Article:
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Richard G. Lawford, John Roads, Dennis P. Lettenmaier, and Phillip Arkin

improved forecast systems. Many of the functional interactions within GEWEX are summarized in Fig. 2 . This GEWEX special issue of the Journal of Hydrometeorology documents some of the most recent scientific contributions to GEWEX objectives and to our understanding of the large-scale hydrometeorological system. Precipitation is considered in the first section because of its role as the driver for land surface hydrology and for determining the distribution of the world’s renewable water resources

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Ana M. B. Nunes and John O. Roads

1. Introduction Many studies have focused on the adjustment of moisture and divergence analyses (e.g., Krishnamurti et al. 1984 , 1988 , 1991 ; Donner 1988 ; Heckley et al. 1990 ; Puri and Miller 1990 ; Puri and Davidson 1992 ; Aonashi 1993 ; Kasahara et al. 1994 ; Manobianco et al. 1994 ; Yap 1995 ; Treadon 1996 ) in order to improve precipitation forecasts. Some of these studies have used observed rain rates to directly adjust the moisture and diabatic heating profiles to

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J. Li, X. Gao, and S. Sorooshian

physics are needed to improve RCM simulation. From a hydrologic point of view, the relevance of the RCM numerical simulations depends to a large extent on the simulation’s resolutions. Unfortunately, most current RCM grid resolutions, such as those adopted by the National Weather Service River Forecasting System (NWSRFS), are coarser than the requirements for river basin models. Arguably, high-resolution RCM studies that can capture the spatial variability of hydrologic/hydroclimatic variables

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Song Yang, S-H. Yoo, R. Yang, K. E. Mitchell, H. van den Dool, and R. W. Higgins

demonstrated the importance of soil moisture initialization for climate modeling (e.g., Smith et al. 1994 ; Koster and Suarez 1995 ; Betts et al. 1996 ; Fennessy and Shukla 1999 ; Koster et al. 2004 ). In particular, Koster et al. (2004) have shown an increase in precipitation forecast skill by realistic initialization of soil moisture and other land surface state variables especially in May through July. Accumulated evidence has indicated that reductions in errors of soil moisture initialization in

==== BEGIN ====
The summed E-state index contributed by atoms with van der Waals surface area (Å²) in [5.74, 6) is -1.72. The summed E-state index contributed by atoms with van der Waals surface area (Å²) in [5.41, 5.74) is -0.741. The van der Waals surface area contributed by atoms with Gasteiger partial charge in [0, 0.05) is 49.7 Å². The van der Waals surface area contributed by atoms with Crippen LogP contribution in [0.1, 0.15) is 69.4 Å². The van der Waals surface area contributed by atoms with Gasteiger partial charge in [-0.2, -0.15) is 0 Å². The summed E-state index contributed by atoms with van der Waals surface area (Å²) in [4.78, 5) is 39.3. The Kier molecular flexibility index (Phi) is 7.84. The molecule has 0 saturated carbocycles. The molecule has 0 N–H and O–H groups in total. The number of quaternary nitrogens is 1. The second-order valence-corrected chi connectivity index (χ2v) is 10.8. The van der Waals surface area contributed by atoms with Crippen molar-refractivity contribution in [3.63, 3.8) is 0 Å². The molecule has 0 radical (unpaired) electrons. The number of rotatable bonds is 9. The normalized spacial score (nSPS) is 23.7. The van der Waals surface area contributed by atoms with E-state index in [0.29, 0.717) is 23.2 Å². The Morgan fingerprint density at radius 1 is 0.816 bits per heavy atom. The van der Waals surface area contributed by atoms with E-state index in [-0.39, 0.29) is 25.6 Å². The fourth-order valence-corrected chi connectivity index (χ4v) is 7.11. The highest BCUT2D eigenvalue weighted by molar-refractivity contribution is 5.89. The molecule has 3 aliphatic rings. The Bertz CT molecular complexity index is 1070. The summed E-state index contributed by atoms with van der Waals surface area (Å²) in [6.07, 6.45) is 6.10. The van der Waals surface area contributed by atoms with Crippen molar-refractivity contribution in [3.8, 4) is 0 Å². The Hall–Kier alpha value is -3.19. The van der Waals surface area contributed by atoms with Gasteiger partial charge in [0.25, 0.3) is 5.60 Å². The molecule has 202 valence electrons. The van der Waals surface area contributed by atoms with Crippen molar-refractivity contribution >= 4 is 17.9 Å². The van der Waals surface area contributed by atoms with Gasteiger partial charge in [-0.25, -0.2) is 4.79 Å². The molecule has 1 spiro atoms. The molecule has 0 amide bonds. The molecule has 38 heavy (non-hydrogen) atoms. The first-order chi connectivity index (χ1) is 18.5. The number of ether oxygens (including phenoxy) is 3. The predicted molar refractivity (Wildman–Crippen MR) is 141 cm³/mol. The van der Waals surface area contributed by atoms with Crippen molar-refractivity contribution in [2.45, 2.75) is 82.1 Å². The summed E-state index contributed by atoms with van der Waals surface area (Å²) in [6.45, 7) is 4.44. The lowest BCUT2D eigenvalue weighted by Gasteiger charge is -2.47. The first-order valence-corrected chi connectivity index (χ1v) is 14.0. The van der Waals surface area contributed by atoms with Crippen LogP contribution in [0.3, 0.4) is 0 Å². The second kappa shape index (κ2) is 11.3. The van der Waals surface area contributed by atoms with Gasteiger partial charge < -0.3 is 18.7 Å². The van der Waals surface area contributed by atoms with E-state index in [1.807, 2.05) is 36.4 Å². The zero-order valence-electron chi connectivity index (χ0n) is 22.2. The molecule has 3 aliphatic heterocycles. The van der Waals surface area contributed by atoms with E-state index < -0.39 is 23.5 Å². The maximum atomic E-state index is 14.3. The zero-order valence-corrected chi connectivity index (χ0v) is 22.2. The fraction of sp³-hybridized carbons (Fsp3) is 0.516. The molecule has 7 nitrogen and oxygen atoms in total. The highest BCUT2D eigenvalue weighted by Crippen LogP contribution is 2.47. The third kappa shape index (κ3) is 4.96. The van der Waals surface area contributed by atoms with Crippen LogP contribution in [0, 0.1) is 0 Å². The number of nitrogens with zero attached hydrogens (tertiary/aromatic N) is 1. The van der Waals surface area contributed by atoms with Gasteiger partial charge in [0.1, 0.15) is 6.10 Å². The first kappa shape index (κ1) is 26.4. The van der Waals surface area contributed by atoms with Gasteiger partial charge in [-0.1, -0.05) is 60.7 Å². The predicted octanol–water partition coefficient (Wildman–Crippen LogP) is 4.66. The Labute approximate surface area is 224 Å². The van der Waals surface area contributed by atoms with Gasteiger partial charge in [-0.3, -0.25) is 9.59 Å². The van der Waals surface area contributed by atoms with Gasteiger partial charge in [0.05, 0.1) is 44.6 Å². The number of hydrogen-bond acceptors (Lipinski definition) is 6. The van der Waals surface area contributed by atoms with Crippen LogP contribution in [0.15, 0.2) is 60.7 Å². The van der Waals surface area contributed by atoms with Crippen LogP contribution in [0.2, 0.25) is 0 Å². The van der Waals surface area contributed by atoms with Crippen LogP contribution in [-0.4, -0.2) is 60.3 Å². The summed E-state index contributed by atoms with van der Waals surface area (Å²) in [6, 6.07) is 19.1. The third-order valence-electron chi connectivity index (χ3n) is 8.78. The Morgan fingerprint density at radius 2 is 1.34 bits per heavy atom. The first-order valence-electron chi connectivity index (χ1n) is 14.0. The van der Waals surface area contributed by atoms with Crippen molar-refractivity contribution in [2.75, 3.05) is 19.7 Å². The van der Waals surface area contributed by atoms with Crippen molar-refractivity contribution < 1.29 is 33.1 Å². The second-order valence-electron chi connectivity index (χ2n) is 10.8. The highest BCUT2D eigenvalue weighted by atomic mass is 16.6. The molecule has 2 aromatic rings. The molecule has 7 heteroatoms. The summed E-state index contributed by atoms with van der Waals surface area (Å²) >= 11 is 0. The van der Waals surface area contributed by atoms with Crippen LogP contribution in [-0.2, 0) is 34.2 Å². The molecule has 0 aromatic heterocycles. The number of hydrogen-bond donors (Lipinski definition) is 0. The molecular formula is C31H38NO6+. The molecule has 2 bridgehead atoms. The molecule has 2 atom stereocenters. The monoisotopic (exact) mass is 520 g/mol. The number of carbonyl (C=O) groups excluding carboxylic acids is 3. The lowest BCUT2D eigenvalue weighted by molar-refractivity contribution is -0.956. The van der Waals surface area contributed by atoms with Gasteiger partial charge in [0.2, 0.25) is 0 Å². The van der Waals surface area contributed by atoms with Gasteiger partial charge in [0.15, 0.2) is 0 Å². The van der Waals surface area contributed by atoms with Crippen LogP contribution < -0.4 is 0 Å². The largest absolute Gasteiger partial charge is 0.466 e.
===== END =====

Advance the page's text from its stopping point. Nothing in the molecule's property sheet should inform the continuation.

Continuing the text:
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Jinwon Kim and Hyun-Suk Kang

Pyrenees: A tramontana case study. Mon. Wea. Rev. , 124 , 687 – 700 . 10.1175/1520-0493(1996)124<0687:NSOFDA>2.0.CO;2 Grubišić, V. , Vellore R. , and Huggins A. , 2005 : Quantitative precipitation forecasting of wintertime storms in the Sierra Nevada: Sensitivity to the microphysical parameterization and horizontal resolution. Mon. Wea. Rev. , 133 , 2834 – 2859 . 10.1175/MWR3004.1 Gu, Y. , Fararra J. , Liou K. , and Mechoso C. , 2003 : Parameterization of cloud

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Xi Chen, Yongqin David Chen, and Zhicai Zhang

limitations of computing power, conceptual and often lumped-parameter models mainly focus on the simulation of aggregated output (total streamflow) at the watershed outlet and usually cannot offer sufficient details and accurate estimation of water fluxes in a spatially heterogeneous domain. Although these watershed hydrological models have been widely and successfully used in flood forecasting and regional water resources planning ( Shen 1992 ; Guo et al. 1997 ; Xu and Guo 1994 ), they cannot simulate

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Xia Zhang, Shu Fen Sun, and Yongkang Xue

1. Introduction The area of frozen soil, including permafrost and seasonal frost, accounts for about 20% of the earth’s land area ( Peixoto and Oort 1992 ). Frozen soil processes in cold regions play an important role in climate change and weather forecasting ( Mölders and Walsh 2004 ; Poutou et al. 2004 ; Viterbo et al. 1999 ). For example, the freeze–thaw cycle modulates the change of both soil temperature and the overlying air temperature due to release or absorption of latent heat during

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Kevin E. Trenberth, Lesley Smith, Taotao Qian, Aiguo Dai, and John Fasullo

discussed in section 2 . In addressing some of the challenges, we also briefly comment on the quality of some of the datasets. In particular, we have three global land precipitation datasets that can be compared. We have also performed extensive diagnostics using 40-yr European Centre for Medium-Range Weather Forecasts (ECMWF) Re-Analysis (ERA-40) data, but we limit how many of these are presented because of problems that will become apparent. The conclusions are given in section 5 . 2. Methods and

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Guoxiong Wu, Yimin Liu, Qiong Zhang, Anmin Duan, Tongmei Wang, Rijin Wan, Xin Liu, Weiping Li, Zaizhi Wang, and Xiaoyun Liang

employed the global analyses prepared by the European Centre for Medium-Range Forecasts (ECMWF) to study the onset and interannual variability of the Asian summer monsoon in relation to land–sea thermal contrast ( Li and Yanai 1996 ), the Australian summer monsoon ( Hung and Yanai 2004 ), and its relationship with the Asian summer monsoons ( Hung et al. 2004 ). In China, in the last decade, a series of research programs have been organized to support the activities related to the World Climate Research

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